Photo Courtesy of The Oscars Official site
Opinion: “Roma” should’ve won, “BlacKkKlansman” maybe, but not “Green Book”
February 25, 2019
I actually took the time to watch all of the Best Picture nominees, plus “The Wife” and “Can You Ever Forgive Me,” which got Best Actress nominations. So basically, my opinions on the Oscars are about two percent more relevant than anyone else’s. I want to rant, so I’m gonna shove everything I believe down your throats. But hey, if you didn’t see the Oscars, why not get your recap here?
“Green Book” won. I’m not that hyped. Here’s the thing: “Green Book” was an enjoyable movie. It looked nice and it had a heartwarming story. It was nothing special, though.
Also, this was not some groundbreaking movie about race. It was told from a white perspective and it seems like it was made for white people. Because despite all the bad things that were going on in the South, the good people of the North were there to fix everything. Sure, Tony Lip was kinda racist at the beginning, but after driving around for a month or two, all that was fixed. It’s not really how things work, but it does a lot for white guilt.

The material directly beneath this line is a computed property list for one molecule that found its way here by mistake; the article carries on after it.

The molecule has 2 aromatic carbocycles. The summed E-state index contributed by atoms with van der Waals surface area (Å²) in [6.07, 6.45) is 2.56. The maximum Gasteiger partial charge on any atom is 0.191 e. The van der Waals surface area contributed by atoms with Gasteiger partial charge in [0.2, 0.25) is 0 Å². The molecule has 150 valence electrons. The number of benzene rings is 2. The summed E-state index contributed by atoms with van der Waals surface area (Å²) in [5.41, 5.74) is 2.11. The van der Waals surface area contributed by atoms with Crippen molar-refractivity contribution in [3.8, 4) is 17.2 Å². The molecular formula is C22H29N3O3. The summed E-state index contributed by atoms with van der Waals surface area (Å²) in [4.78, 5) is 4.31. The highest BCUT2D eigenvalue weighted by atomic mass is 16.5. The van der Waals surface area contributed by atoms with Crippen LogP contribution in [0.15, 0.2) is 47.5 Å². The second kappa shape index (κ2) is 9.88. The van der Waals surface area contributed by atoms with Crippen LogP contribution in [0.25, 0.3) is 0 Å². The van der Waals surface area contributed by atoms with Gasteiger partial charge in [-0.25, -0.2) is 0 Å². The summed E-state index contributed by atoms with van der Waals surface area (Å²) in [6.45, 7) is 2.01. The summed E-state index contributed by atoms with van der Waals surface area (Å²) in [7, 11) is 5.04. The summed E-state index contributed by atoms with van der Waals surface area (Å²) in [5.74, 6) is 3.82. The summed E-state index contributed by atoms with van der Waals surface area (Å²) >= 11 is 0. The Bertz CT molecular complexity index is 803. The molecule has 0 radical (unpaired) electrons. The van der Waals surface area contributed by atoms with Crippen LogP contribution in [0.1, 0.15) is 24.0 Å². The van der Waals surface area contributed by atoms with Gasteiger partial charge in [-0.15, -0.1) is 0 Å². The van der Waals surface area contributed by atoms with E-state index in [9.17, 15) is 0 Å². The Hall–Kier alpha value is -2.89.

Let’s compare it to “BlacKkKlansman.” This movie showed the KKK and white supremacy — both in the seventies and 2018. Also, and I feel this may have been overlooked, it talked about racial identity. It talked about what it meant for Ron Stallworth to be the first black cop in Colorado Springs and how that fit with the movement for black rights.
And then there’s “Roma”: the movie that was predicted to win Best Picture. I loved “Roma” and I was looking forward to seeing it win. Originally, I was not excited about this movie because it seemed like it would be a “good” movie that was really just boring. But I found it engaging, emotional, and extremely impressive.
Besides the quality of the films, there was a lot of controversy around “Green Book,” from anti-Muslim tweets to debated inaccuracies. It was a surprising win and one that I can’t say I’m happy about it. But I’m also not as mad as Spike Lee.